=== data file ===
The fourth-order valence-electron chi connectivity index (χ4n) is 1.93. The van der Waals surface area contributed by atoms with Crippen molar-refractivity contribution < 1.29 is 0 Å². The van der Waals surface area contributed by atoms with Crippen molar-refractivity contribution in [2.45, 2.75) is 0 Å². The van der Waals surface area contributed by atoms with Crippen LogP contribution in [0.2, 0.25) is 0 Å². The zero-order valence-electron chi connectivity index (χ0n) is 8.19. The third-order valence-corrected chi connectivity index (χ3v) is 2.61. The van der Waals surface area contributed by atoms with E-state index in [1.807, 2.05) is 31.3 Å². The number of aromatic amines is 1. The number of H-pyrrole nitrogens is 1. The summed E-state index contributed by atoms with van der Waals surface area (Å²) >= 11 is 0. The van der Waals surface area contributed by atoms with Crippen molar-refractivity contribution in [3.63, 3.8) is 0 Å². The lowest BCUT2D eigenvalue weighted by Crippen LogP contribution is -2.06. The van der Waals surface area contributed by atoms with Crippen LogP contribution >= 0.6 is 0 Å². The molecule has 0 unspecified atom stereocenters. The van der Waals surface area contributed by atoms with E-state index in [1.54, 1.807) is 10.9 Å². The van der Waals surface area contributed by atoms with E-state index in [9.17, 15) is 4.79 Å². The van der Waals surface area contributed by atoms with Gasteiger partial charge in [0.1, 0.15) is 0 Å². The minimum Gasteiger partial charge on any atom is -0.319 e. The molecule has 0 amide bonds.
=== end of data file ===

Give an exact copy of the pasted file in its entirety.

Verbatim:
The fourth-order valence-electron chi connectivity index (χ4n) is 1.93. The van der Waals surface area contributed by atoms with Crippen molar-refractivity contribution < 1.29 is 0 Å². The van der Waals surface area contributed by atoms with Crippen molar-refractivity contribution in [2.45, 2.75) is 0 Å². The van der Waals surface area contributed by atoms with Crippen LogP contribution in [0.2, 0.25) is 0 Å². The zero-order valence-electron chi connectivity index (χ0n) is 8.19. The third-order valence-corrected chi connectivity index (χ3v) is 2.61. The van der Waals surface area contributed by atoms with E-state index in [1.807, 2.05) is 31.3 Å². The number of aromatic amines is 1. The number of H-pyrrole nitrogens is 1. The summed E-state index contributed by atoms with van der Waals surface area (Å²) >= 11 is 0. The van der Waals surface area contributed by atoms with Crippen molar-refractivity contribution in [3.63, 3.8) is 0 Å². The lowest BCUT2D eigenvalue weighted by Crippen LogP contribution is -2.06. The van der Waals surface area contributed by atoms with Crippen LogP contribution >= 0.6 is 0 Å². The molecule has 0 unspecified atom stereocenters. The van der Waals surface area contributed by atoms with E-state index in [1.54, 1.807) is 10.9 Å². The van der Waals surface area contributed by atoms with E-state index in [9.17, 15) is 4.79 Å². The van der Waals surface area contributed by atoms with Gasteiger partial charge in [0.1, 0.15) is 0 Å². The minimum Gasteiger partial charge on any atom is -0.319 e. The molecule has 0 amide bonds.